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Ken S. Coates is a professor and Canada Research Chair in Regional Innovation at the University of Saskatchewan and the Macdonald-Laurier Institute's senior policy fellow for aboriginal and northern Canadian issues.

Supreme Court Chief Justice Beverley McLachlin changed the national vocabulary on Thursday. Her simple comment that Canada had attempted "cultural genocide" on indigenous peoples, an explanation central to aboriginal understanding of Canadian history and well-known to students of Canada's past, is a demonstration of this country's slow-changing political maturity on the indigenous file.

In 2008, Prime Minister Stephen Harper stood, with indigenous leaders joining him on the floor of the House of Commons, and uttered a similarly meaningful statement about residential schools. He said, on behalf of all Canadians, that he was "sorry." Why it took so long is a mystery known only to the legal advisers who guided the government's hand, for aboriginal people and historians long knew of the perhaps unintended but nonetheless destructive impact of residential schools. But it was a start.

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It was a simple and honest word, with substantial political implications. Chief Justice McLachlin has done much the same thing, saying out loud what she and many other prominent Canadians have long known, namely that Canada treated aboriginal people abysmally and made concerted efforts to undermine their cultures and deny them basic Canadian rights. It is a statement shocking only in the fact that a prominent Canadian leader is saying this publicly in 2015 and not years before.

If there is a downside to the Chief Justice's statement, it is that critics of judicial activism will likely find much to criticize. By speaking so clearly and forcefully on a topic of prime legal importance, with hundreds of related cases before the courts, she surely shows her hand. By providing a personal – but highly influential – observation about the injustice foisted on aboriginal people, critics will say, the Court has telegraphed its opinion and encouraged aboriginal litigants.

The latter is certainly true, but the Chief Justice is only stating what is clearly in the minds of judges, lawyers and aboriginal people across the country. There is no use sugar-coating Canada's mistreatment of indigenous peoples and communities. The country did mean, aggressive and destructive things – albeit often after convincing itself that it was moral, just and forward-looking in doing so.

Some will argue, perhaps, that the Chief Justice's words will fuel the "grievance" culture and industry that has drawn so many indigenous peoples to use the courts to seek justice and empowerment. This is hardly credible for the simple reason that aboriginal people have been saying for decades what Chief Justice McLachlin just said out loud. The grievances are there and are deeply imbedded in aboriginal politics. Furthermore, the Court's fairly systematic support for aboriginal legal demands is well entrenched in law and practice. Not much will change in this regard.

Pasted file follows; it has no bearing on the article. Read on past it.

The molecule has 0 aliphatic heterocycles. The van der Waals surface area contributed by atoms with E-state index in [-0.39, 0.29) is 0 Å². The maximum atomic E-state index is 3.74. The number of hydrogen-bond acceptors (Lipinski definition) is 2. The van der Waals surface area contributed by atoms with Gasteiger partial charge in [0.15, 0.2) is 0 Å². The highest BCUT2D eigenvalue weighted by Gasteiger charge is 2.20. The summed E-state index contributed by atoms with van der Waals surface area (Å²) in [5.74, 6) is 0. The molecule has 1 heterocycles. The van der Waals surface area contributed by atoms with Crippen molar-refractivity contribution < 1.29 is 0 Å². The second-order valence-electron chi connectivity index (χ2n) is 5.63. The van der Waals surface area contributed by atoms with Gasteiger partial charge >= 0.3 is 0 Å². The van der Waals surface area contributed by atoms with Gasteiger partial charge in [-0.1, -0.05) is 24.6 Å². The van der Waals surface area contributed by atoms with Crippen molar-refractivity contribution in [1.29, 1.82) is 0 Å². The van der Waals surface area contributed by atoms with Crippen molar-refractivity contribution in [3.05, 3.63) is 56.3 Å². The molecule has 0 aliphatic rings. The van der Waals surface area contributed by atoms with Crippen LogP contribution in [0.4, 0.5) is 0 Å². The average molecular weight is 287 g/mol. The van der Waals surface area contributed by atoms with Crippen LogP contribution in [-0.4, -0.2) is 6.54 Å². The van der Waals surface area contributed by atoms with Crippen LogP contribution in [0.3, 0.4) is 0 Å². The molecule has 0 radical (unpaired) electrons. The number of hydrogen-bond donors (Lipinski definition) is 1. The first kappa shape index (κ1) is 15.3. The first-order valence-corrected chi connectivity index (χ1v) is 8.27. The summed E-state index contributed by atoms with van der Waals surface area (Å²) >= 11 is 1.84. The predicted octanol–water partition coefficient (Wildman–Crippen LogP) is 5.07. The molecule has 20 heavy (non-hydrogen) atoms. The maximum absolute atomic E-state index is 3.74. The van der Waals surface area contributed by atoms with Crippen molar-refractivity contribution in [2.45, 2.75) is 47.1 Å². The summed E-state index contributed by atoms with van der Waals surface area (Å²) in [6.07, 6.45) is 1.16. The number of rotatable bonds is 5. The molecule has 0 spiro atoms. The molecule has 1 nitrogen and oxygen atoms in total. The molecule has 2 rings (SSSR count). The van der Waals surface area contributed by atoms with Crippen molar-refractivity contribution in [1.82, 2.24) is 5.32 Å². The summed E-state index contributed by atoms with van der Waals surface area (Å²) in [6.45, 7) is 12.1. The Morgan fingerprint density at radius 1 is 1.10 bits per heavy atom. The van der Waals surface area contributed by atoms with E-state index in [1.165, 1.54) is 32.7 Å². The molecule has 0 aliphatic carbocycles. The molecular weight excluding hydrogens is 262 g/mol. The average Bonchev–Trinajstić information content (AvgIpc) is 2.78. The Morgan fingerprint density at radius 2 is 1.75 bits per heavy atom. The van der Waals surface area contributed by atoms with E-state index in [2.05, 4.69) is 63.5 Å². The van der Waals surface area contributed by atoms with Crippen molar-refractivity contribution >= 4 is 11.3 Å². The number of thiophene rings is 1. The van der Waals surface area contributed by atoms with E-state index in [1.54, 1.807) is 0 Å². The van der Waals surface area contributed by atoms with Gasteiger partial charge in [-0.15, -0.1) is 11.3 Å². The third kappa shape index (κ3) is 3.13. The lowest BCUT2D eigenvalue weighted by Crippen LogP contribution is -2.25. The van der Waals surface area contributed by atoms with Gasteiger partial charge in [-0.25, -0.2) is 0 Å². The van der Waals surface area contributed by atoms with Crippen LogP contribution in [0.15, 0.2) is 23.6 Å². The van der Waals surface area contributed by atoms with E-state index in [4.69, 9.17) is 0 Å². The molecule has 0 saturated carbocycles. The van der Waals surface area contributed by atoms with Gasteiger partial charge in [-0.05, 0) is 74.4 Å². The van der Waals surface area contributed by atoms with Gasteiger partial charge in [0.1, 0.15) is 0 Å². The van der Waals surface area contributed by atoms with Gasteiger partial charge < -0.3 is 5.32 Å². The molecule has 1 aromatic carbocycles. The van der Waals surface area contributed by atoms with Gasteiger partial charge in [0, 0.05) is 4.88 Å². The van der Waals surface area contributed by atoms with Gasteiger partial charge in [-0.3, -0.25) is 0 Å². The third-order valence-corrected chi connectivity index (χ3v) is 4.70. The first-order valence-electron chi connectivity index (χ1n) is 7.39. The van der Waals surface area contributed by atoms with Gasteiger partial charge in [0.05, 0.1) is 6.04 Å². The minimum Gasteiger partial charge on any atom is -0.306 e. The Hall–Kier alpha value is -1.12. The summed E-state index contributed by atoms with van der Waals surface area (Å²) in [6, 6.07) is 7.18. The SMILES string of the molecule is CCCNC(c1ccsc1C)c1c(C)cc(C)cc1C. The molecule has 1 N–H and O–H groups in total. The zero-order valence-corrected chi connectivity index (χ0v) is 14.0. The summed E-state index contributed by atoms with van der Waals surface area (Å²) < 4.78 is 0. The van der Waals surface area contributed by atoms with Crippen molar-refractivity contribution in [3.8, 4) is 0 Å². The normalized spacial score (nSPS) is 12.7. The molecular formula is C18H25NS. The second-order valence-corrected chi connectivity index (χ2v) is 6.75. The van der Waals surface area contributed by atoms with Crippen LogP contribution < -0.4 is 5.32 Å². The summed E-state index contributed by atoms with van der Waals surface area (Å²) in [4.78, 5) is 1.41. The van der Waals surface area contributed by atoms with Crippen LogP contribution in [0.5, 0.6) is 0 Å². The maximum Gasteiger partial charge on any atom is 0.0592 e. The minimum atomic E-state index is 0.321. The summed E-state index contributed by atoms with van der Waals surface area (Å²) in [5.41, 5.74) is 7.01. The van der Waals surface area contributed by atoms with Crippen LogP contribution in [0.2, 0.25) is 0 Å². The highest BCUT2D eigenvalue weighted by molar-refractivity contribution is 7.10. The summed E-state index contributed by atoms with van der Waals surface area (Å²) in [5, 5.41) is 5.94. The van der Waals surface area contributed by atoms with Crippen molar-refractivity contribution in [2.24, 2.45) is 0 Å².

A new Canada can be seen on the horizon. If this country's leading officials – from Mr. Harper's "sorry" to the Chief Justice's use of "genocide" – can speak the truth out loud and with real conviction, perhaps a new path is actually before us. Canada needs a new relationship with aboriginal people. A shared understanding of what happened in the past – and a recognition of the lingering, multigenerational effects of colonialism, paternalism and racism – is only a starting point for real reconciliation and partnership.

Words matter. They provide trail markers for the public, politicians and civil servants. They remind all citizens of our collective responsibility for the past. Used properly, they can be the foundation for a renewed relationship and for a real chance to build a country together.

This statement shows the continued evolution of our language around aboriginal people – it took decades for leading officials to get to "sorry" and years more to use the word "genocide." There was a growing recognition in Canada that the aboriginal interpretation of Canadian history – reinforced by years of historical analysis – is the correct one. The old narrative, one that focused on supposed Canadian benevolence, is gone. A new one, based on a recognition of injustice, is taking firm hold.

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Any attempt at sustained reconciliation must rest on shared understandings. If Canadians think the country has been kind and respectful to aboriginal people while indigenous people hold a contrary view, relationship building is difficult if not impossible. If, in contrast, there is a shared recognition of the history and impact of national aboriginal policy, and if the country is truly committed to righting historical wrongs, we finally have a foundation for a shared future.

If there is any sadness in the Chief Justice's stark and clear observation, it is that it has taken the country so long to get to the starting point of real and compassionate recognition of the weight of history on aboriginal people in Canada.

This story has been updated to show Ken S. Coates is a professor at the University of Saskatchewan 

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